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Tuesday, April 17, 2012

Vomiting into the Bermuda Triangle: Five Lessons in Unemployment

Posted By on Tue, Apr 17, 2012 at 8:30 AM

Because unemployment can be bleak, here's an unrelated but uplifting photo of a kitten with a mustache. - HTTP://CUTESTUFF.CO
  • http://cutestuff.co
  • Because unemployment can be bleak, here's an unrelated but uplifting photo of a kitten with a mustache.

I have been unemployed for the past seven months. During this time I've discovered that applying for jobs feels a lot like vomiting into the Bermuda Triangle: Every day, countless resumes, applications, and cover letters -- and the hours spent working on them -- vanish without a trace, seemingly swallowed by a rift in the space-time continuum.

I learned the unfortunate truth of this conspiracy theory after I quit my job last September. My family and friends all responded to my decision to wing it by saying, "Recession, rabble, rabble, rabble." But I figured a few weeks browsing Career Builder is all it would take to land a shiny new career -- right after I took a well-deserved vacation to South Padre Island, of course. But like I said, that was more than half a year ago. Now reality has settled in, and each day I become a little less certain that I will ever again be gainfully employed.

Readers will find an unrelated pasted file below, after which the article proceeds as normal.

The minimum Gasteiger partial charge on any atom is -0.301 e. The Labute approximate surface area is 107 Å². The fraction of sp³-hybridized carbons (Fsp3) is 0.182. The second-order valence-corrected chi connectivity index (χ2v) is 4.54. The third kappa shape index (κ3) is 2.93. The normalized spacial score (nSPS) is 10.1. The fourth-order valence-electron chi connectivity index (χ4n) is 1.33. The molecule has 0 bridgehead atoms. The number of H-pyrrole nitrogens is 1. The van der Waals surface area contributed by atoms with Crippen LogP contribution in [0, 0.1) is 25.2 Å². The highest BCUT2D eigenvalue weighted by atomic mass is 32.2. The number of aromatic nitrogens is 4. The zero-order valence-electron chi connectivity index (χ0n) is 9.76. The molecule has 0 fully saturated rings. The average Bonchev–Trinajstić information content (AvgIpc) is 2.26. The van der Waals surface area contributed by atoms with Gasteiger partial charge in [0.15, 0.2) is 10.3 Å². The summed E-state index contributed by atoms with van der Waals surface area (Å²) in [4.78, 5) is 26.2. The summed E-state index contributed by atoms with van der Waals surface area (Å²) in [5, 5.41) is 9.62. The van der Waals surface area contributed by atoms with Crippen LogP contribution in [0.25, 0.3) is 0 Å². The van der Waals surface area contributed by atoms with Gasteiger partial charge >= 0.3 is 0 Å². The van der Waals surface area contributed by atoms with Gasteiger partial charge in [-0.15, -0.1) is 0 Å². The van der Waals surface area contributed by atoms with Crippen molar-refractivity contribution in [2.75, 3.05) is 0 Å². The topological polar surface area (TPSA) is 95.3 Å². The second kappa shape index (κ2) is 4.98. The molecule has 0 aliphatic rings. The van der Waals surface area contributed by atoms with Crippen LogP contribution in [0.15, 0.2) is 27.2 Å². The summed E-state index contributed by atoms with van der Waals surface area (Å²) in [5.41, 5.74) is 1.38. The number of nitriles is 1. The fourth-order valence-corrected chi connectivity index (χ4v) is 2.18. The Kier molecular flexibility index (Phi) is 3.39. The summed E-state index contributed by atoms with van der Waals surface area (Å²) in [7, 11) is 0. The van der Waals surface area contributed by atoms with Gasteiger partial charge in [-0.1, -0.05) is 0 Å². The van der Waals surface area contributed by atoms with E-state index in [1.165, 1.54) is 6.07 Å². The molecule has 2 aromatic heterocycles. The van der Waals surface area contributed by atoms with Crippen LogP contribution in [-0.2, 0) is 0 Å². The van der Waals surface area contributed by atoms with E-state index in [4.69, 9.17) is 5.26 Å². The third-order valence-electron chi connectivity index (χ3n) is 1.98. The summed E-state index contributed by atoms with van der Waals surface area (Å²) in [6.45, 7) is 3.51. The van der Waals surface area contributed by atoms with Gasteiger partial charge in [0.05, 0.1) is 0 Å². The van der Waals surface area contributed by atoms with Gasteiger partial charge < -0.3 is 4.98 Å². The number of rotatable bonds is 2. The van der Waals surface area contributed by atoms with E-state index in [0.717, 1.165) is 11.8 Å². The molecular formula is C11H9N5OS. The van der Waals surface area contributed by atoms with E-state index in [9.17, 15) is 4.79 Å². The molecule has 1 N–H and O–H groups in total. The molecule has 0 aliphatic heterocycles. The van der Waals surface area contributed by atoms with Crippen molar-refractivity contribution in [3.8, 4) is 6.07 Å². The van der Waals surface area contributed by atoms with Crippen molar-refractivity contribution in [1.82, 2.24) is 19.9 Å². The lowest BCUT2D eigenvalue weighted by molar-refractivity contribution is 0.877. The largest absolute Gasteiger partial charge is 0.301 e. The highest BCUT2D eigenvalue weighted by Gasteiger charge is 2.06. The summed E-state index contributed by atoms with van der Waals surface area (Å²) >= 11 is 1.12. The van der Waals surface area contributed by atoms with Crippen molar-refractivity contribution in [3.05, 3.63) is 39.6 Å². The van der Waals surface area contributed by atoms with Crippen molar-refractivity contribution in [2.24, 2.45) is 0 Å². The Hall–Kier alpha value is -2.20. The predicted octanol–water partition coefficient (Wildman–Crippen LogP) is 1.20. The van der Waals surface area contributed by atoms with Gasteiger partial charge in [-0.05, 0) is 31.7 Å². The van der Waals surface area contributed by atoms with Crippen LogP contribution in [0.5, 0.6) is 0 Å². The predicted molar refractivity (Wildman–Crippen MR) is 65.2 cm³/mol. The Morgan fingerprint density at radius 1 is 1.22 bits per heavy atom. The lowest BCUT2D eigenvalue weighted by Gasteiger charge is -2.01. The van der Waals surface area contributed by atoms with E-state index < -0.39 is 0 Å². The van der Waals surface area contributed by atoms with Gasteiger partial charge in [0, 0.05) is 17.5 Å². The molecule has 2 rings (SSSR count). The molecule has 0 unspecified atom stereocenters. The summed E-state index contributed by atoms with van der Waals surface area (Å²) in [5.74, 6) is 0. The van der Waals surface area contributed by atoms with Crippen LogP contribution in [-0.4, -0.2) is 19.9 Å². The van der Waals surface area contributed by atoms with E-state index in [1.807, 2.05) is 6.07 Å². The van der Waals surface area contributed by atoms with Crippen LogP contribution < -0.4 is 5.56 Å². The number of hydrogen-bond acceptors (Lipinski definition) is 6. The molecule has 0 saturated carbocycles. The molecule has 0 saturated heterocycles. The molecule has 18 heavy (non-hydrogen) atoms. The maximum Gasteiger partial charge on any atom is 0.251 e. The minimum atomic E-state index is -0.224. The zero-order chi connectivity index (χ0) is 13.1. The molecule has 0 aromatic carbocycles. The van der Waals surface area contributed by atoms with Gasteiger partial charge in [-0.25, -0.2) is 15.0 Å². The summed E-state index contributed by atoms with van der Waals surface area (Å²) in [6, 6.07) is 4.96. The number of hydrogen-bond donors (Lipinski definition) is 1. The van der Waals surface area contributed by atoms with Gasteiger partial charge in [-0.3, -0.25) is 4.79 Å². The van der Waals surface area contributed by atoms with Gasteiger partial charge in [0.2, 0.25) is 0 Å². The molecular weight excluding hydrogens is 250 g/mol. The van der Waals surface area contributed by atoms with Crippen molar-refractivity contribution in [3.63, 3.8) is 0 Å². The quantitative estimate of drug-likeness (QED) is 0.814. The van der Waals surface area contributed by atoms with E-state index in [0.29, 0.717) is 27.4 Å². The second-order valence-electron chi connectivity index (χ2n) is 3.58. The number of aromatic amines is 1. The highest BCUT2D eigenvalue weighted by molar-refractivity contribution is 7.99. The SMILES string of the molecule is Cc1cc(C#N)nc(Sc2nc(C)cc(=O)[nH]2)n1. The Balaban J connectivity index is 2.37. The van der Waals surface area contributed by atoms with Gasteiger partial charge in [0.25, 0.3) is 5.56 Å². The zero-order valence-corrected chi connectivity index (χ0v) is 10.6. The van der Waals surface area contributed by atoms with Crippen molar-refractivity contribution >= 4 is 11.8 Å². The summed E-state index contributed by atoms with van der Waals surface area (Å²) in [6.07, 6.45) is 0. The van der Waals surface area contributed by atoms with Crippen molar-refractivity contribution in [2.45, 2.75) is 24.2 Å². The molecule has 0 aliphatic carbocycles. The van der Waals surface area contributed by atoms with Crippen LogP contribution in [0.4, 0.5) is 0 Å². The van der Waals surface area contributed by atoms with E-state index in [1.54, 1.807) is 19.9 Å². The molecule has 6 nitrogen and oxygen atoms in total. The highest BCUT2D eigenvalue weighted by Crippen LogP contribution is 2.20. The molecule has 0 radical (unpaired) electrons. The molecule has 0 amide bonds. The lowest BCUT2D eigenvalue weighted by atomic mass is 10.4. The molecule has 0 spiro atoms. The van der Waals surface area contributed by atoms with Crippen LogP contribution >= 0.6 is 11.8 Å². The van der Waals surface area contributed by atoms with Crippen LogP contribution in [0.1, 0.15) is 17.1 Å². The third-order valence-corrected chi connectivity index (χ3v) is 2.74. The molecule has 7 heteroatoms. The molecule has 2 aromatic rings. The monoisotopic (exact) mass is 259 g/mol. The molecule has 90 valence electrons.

Here are five other things I've learned about long-term unemployment.

1. You need a new way to define yourself.

Once we humans reach a certain age, we tend to define each other primarily by what we do to earn money. Just go to any party where most of the attendees are over 25, and at some point someone will ask you, "So what do you do?" To which you will respond, "I am an accountant," or "I am a tattoo artist," or "I am a powdered sugar sifter repairman at a marshmallow factory."

Aside from indicating that we might need to re-evaluate our priorities as a society, this conversational exchange is not typically problematic until you stop having an adequate reply. When you find yourself wanting to rant to someone you've just met about how you slept until noon, were too depressed to go to the gym, and ate peanut butter and jelly in bed for the third time this week before finally accepting that no one is going to respond to your resume again today, you know you've been unemployed for too long. (And if you're still calling it "funemployment," you haven't been jobless long enough, and also fuck you.)

2. Spam e-mails become devastating bearers of false hope.

My BlackBerry Torch is rarely out of my line of sight. As a result I have become accustomed to a real-time feed of e-mails, text messages, and Facebook updates going directly from the Internets into my brainmeats. (Oh, and voicemail too, but if you're leaving me voicemail and you're not my mom, I will say two things: "why" and "stop it.")

Under normal circumstances, being constantly plugged in is at best convenient (I always know when someone is running late), at times unnecessary (I probably didn't need to RSVP for that fashion show, like, right this second), and at worst annoying ("Limited time! Half off our sexiest pushup bikini EVARRR!!!").